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Do you know anyone in your family that has had colorectal cancer before? If so, you and other loved ones may be at risk to develop this deadly cancer in the future. You may benefit from genetic testing to see if there are steps you can take to minimize your risk of developing colorectal cancer. Learn more about colorectal cancer and family history.

Lynch Syndrome Testing

Lynch syndrome often increases your chance of developing colorectal cancer. According to the American Cancer Society, the lifetime risk of developing colorectal cancer with Lynch syndrome ranges from 10 to 80 percent.

One way to discover whether you should get tested for Lynch syndrome is through the Amsterdam criteria:

You have three or more relatives that have developed cancer linked with Lynch syndrome.
One of those relatives is a parent, sibling or child of the other two relatives.
At least two consecutive generations are affected by cancer.
At least one relative got cancer under 50-years-old.

If you or someone you know has Lynch syndrome, the screening guidelines recommend testing during the early 20s or two to five years younger than the youngest person in the family with a cancer diagnosis. Testing should also continue every one to two years to identify polyps at the earliest time.

Familial Adenomatous Polyposis Testing

Familial adenomatous polyposis (FAP) can cause polyps in the colorectal system, which may lead to colorectal cancer. If you have FAP, you may get polyps before the recommended screening time and lead to later detection. Genetic testing is available for those with FAP based on family history.

If you are diagnosed with FAP, screening guidelines recommend testing to start in the teenage years. The lifetime risk of developing colorectal cancer is almost guaranteed; many doctors recommend removing the colon in a person’s 20s to avoid colorectal cancer.

If you have a record of colorectal cancer and family history, reach out to your family practice physician to talk about screening today. Learn more about screening guidelines on our blog.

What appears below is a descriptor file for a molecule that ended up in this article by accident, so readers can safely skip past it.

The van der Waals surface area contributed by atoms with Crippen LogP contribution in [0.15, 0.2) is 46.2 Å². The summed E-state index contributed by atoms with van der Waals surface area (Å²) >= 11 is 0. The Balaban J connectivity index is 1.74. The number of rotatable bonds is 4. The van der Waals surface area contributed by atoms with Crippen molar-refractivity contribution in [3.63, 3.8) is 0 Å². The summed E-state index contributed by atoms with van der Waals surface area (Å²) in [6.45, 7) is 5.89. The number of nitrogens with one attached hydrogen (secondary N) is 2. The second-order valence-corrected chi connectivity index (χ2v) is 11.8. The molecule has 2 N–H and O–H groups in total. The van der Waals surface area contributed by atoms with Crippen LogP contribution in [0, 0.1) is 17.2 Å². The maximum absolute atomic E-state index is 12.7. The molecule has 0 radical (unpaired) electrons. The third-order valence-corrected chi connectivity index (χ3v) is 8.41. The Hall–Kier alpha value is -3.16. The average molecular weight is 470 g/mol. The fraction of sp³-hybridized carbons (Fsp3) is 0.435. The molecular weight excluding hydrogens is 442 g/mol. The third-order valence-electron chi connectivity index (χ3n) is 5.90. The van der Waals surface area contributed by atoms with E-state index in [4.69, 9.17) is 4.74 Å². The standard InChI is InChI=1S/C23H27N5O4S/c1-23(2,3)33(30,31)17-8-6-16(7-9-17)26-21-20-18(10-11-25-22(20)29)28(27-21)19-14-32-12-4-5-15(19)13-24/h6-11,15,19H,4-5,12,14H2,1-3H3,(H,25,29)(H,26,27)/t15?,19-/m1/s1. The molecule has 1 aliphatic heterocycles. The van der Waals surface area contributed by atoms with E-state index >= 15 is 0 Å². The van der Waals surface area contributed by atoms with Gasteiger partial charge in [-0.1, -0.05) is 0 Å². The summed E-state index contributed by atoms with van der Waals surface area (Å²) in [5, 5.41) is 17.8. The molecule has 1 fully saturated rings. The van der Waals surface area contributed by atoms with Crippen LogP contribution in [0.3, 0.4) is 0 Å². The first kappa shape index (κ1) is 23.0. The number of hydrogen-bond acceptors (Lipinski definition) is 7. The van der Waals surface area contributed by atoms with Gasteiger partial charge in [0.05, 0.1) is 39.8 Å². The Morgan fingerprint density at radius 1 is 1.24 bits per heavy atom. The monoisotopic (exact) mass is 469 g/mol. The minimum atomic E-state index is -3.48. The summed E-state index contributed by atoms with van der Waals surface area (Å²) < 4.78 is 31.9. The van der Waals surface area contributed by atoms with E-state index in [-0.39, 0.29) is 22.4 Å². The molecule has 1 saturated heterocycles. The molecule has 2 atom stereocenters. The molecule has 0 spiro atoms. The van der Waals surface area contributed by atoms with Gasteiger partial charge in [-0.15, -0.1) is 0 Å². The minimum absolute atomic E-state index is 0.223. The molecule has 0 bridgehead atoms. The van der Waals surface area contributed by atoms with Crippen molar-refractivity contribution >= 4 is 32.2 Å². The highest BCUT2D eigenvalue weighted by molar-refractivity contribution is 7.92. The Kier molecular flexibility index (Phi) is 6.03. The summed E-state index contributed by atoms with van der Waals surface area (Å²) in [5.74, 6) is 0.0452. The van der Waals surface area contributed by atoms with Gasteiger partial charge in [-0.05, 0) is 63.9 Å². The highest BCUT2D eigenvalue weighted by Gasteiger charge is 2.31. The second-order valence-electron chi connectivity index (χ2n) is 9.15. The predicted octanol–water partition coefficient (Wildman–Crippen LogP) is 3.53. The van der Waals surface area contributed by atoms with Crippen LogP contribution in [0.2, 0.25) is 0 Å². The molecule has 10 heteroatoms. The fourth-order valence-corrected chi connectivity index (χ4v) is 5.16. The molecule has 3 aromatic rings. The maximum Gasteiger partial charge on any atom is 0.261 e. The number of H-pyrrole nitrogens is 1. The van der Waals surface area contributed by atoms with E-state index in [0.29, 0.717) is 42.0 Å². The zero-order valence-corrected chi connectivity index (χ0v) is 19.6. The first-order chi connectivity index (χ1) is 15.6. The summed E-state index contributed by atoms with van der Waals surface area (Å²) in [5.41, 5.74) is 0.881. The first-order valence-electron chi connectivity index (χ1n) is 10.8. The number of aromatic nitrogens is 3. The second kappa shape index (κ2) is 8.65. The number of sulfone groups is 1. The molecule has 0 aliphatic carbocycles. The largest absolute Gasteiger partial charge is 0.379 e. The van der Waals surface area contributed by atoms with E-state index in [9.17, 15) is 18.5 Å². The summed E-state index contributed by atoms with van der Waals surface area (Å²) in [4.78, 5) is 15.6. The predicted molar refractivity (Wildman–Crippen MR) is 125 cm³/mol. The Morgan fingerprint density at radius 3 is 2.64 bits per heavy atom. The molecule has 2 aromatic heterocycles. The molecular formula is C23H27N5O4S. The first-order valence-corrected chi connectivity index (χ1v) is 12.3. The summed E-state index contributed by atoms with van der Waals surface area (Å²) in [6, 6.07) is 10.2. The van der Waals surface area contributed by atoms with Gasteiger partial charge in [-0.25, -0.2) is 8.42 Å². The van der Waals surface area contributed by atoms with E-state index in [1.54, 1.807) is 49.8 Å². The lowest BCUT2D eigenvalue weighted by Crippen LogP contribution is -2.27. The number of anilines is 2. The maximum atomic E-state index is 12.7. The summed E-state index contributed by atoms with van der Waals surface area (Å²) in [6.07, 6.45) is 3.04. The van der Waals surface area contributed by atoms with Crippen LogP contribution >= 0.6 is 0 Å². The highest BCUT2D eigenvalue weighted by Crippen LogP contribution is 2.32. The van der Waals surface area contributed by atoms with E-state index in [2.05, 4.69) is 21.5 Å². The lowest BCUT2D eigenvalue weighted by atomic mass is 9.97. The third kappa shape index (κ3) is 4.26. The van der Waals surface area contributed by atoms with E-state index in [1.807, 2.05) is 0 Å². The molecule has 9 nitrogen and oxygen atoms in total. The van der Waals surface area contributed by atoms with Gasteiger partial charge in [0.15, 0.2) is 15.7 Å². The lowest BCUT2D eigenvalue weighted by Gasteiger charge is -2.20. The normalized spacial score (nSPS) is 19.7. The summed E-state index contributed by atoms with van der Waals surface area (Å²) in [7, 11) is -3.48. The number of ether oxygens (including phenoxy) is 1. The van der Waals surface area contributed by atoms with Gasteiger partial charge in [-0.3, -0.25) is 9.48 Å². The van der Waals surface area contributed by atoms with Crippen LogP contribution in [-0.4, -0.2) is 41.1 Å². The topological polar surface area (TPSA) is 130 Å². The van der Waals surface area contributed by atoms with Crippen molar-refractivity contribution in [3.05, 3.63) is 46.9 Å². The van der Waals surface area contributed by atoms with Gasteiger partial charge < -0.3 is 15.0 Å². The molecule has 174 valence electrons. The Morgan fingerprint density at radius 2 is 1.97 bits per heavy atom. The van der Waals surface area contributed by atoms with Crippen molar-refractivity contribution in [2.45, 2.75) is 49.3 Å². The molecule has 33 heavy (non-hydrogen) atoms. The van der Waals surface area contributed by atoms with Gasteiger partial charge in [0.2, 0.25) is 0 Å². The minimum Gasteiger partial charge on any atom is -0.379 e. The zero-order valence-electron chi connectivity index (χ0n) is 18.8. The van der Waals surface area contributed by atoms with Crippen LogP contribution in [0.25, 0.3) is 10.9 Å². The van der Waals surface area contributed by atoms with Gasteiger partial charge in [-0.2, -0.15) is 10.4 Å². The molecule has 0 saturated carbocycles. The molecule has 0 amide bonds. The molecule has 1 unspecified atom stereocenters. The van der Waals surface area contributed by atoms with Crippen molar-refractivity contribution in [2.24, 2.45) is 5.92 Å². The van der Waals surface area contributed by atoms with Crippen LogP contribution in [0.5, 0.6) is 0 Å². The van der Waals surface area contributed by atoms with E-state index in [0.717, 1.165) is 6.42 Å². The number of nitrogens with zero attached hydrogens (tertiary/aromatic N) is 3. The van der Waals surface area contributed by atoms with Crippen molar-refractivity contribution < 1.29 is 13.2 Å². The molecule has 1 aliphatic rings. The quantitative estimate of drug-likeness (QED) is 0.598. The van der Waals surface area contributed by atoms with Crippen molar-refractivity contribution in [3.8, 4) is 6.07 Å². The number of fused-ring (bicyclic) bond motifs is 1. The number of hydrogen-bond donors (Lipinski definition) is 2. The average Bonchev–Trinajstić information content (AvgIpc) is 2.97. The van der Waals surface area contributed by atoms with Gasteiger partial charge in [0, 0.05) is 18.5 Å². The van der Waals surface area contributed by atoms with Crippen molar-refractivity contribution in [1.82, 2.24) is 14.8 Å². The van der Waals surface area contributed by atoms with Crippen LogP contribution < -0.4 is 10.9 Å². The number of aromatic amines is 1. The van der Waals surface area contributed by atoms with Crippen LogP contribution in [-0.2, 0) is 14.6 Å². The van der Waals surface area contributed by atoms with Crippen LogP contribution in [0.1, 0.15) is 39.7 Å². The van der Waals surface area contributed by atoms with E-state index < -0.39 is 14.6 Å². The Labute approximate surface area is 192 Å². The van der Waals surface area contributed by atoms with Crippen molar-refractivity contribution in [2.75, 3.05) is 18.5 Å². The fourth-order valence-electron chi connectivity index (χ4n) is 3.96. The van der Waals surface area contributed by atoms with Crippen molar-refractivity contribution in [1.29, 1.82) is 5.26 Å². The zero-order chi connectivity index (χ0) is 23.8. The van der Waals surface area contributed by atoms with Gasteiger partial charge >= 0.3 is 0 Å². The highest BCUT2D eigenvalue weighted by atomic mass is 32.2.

Events

You’re invited to join us for the Early Age Onset Colorectal Cancer (EAO-CRC) VIRTUAL Summit™ on Thursday, April 23rd from 12:00 – 2:30 PM EST!

We want to thank all of our generous sponsors for sticking with us and making this happen!

Make your lunch and join us from 12:00 – 2:30 pm for the EAO-CRC VIRTUAL Summit

As some of you may already know, after careful consideration for the health and safety of patients, attendees, the entire cancer community, and global efforts to stem the COVID-19 (coronavirus) pandemic, the CCF Board of Directors made the difficult decision to postpone the in-person event.

As always, this event will feature renowned pioneers in epidemiology, experts in oncology and visionaries of health policy who are addressing early age onset colorectal cancer on the front lines. And, in keeping with tradition, you will have an opportunity to contribute to the conversation and engage in a LIVE dialogue with our panelists. Your voice will be heard.

An important addition to our agenda is COVID-19: The latest information on what all patients, caregivers and clinicians need to know from renowned experts.

We will examine 3 key questions you may have, including:

  • What are the top EAO-CRC emerging issues
  • What are the current and future impacts of COVID-19 on EAO-CRC
  • Staying laser-focused – what can I do?

INVITED SPEAKERS: 

  • Cindy R. Borassi, Colon Cancer Foundation
  • Renay Caldwell, Director of Navigation and Screening Services, University of South Carolina
  • Richard Fahrer, III, EAO-CRC Patient and Oncology Marketing Director, Patient Solutions, Pfizer Pharmaceuticals
  • Len Lichtenfeld, Deputy Chief Medical Officer, American Cancer Society
  • Whiney Jones, Founder, Colon Cancer Prevention Project
  • Krista Nelson, LCSW OSW-C BCD FAOSW, Program Manager, Quality & Research, Cancer Support Services & Compassion, Providence Cancer Institute & Providence St Joseph Health
  • Erin Peterson, EAO-CRC Summit ™ CO-HOST, Communications Director, Colon Cancer Coalition
  • Susan K. Peterson, PhD, MPH, Department of Behavioral Science, Division of Cancer Prevention and Population Sciences
  • Mark B. Pochapin, NYU Langone Health, President, American College of Gastroenterology
  • Rebecca Siegel, MPH, American Cancer Society
  • Zsofia Stadler, MD, Associate Professor, Clinical Director, Clinical Genetics Service, Memorial Sloan Kettering Cancer Center
  • Yi-Qian Nancy You, MD, MHSc, FACS, Department of Surgical Oncology, Division of Surgery, MD Anderson Cancer Center

I invite you to take the time today to register for the upcoming Virtual EAO-CRC Summit™ – you won’t regret it. Space is limited and on a first come first serve basis. Registration is free.